When selecting which stocks and exchange traded funds (ETFs) to buy, there are generally two styles of investing; value investing and growth investing.
Value investing was made popular in the 1930s by the investor Benjamin Graham. The strategy involved buying stocks that appeared to be underpriced or undervalued, and focusing on companies that pay good dividends.
On the other hand, growth investing involves buying stocks that have higher expected growth in sales, earnings or cash flows. They generally have higher valuations. These stocks choose to reinvest profits back into the company rather than paying it out as dividends to shareholders.
What is a good growth stock ETF?
While there are tens of thousands of companies around the world that would be considered a growth stock, ETFs have made it easy for investors to gain access to a basket of growth stocks.
Growth ETFs are focused on investing in stocks that have high growth characteristics, looking for growing sales and higher valuations. Companies that are normally considered growth stocks tend to be in high growth sectors such as technology (for example, Apple, Tesla, and Amazon).
A good growth stock ETF is one which identifies companies with strong earnings potential. Most of the returns come from capital growth rather than dividends.
What are the best growth ETFs on the ASX?
There are no ETFs on the ASX that exclusively track a growth share index. However there are active ETFs focused on identifying growth stocks, and other index ETFs that have a high proportion to growth companies.
Below are the top 15 ETFs on the ASX with the highest exposure to growth companies.
|ASX ticker code||ETF Name||Growth companies exposure||Management fee per year|
|HYGG||Hyperion Global Growth Companies Fund (Managed Fund)||92%||0.70%|
|ATEC||BetaShares S&P/ASX Australian Technology ETF||87%||0.48%|
|CLDD||BetaShares Cloud Computing ETF||86%||0.67%|
|CRYP||BetaShares Crypto Innovators ETF||80%||0.67%|
|RBTZ||BetaShares Global Robotics and Artificial Intelligence ETF||75%||0.57%|
|FANG||ETFS FANG+ ETF||73%||0.35%|
|IBUY||BetaShares Online Retail and E-commerce ETF||73%||0.67%|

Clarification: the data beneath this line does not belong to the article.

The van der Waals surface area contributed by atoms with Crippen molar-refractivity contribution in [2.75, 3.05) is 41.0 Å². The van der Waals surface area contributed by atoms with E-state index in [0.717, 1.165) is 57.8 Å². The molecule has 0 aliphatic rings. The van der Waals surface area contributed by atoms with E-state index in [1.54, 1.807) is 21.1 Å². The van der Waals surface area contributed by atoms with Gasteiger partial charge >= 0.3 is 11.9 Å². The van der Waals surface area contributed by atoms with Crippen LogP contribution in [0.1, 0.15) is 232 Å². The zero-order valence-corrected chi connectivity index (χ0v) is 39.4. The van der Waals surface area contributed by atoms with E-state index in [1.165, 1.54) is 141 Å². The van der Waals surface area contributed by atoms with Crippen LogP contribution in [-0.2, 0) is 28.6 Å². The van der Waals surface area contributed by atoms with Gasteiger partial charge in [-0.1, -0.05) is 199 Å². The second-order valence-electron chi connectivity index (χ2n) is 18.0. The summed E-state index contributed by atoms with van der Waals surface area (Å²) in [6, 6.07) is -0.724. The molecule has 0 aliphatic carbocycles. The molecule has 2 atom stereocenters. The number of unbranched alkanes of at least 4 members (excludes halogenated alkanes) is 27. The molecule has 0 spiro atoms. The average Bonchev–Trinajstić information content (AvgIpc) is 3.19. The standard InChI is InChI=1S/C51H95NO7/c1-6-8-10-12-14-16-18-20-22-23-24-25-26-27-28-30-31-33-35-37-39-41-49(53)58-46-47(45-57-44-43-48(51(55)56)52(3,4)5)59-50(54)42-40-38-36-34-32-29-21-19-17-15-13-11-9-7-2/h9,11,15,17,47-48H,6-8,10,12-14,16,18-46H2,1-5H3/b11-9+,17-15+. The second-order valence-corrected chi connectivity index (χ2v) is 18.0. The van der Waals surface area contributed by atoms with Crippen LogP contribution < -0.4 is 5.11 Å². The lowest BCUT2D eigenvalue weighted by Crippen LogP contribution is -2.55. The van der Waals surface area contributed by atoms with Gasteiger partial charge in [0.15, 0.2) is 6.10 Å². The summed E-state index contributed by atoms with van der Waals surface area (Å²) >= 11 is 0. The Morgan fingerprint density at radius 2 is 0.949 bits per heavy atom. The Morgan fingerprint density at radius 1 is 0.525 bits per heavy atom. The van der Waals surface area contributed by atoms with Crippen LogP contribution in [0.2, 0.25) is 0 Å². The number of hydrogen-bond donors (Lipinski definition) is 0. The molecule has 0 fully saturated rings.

|MKAX||Montaka Global Extension Fund (Quoted Managed Hedge Fund)||69%||1.25%|
|WCMQ||WCM Quality Global Growth ETF (Quoted Managed)||66%||1.35%|
|MCGG||Munro Concentrated Global Growth Fund (Managed Fund)||66%||0.70%|
|MAET||Munro Global Growth Fund (Hedged Fund)||64%||1.35%|
|MHHT||Magellan High Conviction ETF||64%||1.50%|
|FDEM||Fidelity Global Demographics Fund (Managed Fund)||64%||0.89%|
|NDQ||BetaShares NASDAQ 100 ETF||62%||0.48%|
|HGEN||ETFS Hydrogen ETF||62%||0.69%|
The majority of the ASX-listed growth ETFs are international growth ETFs which hold global companies. This is because the Australian market has fewer growth-focused sectors (such as technology and biotech) with only 18% of the market considered to be growth. Still, global share ETFs have been some of the most popular ETFs on the ASX.
However, just because an ETF has high exposure to growth companies does not mean they give you the best returns. Many of the above ETFs are thematic ETFs that have lost up to 70% of their value since the start of 2022. There are also active ETFs, which aim to outperform an index, but as our research has shown, more than 80% of active fund managers underperform.
The best-performing long-term growth ETF has been the BetaShares NASDAQ 100 ETF (NDQ), which has returned 19% p.a. over the five years to August 2022. NDQ, which tracks the U.S. technology sector, is offered to Stockspot clients as a Stockspot Theme.
Should you invest in Growth ETFs?
Growth ETFs have the ability to produce high capital growth returns. But, they also come with more volatility.
If you can’t handle volatility, including large daily price falls or drawdowns of more than 50%, then it might be better to stick with a simpler investing strategy. Stockspot recommends investing in simple ETFs such as the broad Australian and global shares ETF (ASX: VAS and ASX: IOO). In 2022, these ETFs have outperformed growth ETFs because they hold a more balanced mix of growth and value shares
If you are choosing a growth ETF, we recommend picking one that has good diversification (in terms of the number of companies, countries and sectors) and where the management fee is low.
Are growth ETFs a good investment for 2022?
Growth ETFs can enjoy some better returns than other strategies, but there are times when growth does well and times when it performs poorly.
In 2022, growth ETFs have fallen more due to rising interest rates and inflation, whereas value ETFs have outperformed due to their high weighting to commodities.
Our advice is that instead of focusing on either growth or value ETFs, it’s best to pick ETFs that have a combination of growth and value. This is often known as a blended approach or style to investing. This way you diversify yourself across a wider range of companies and maximise your chance of owning the best stocks across different market environments.
We prefer simple broad market ETFs that choose companies based on size (i.e. market capitalization) instead of growth or value styles. It means you don’t have to predict what’s going to be the most popular stock next year or whether growth or value is going to outperform. Instead, own a portfolio that can handle all market conditions.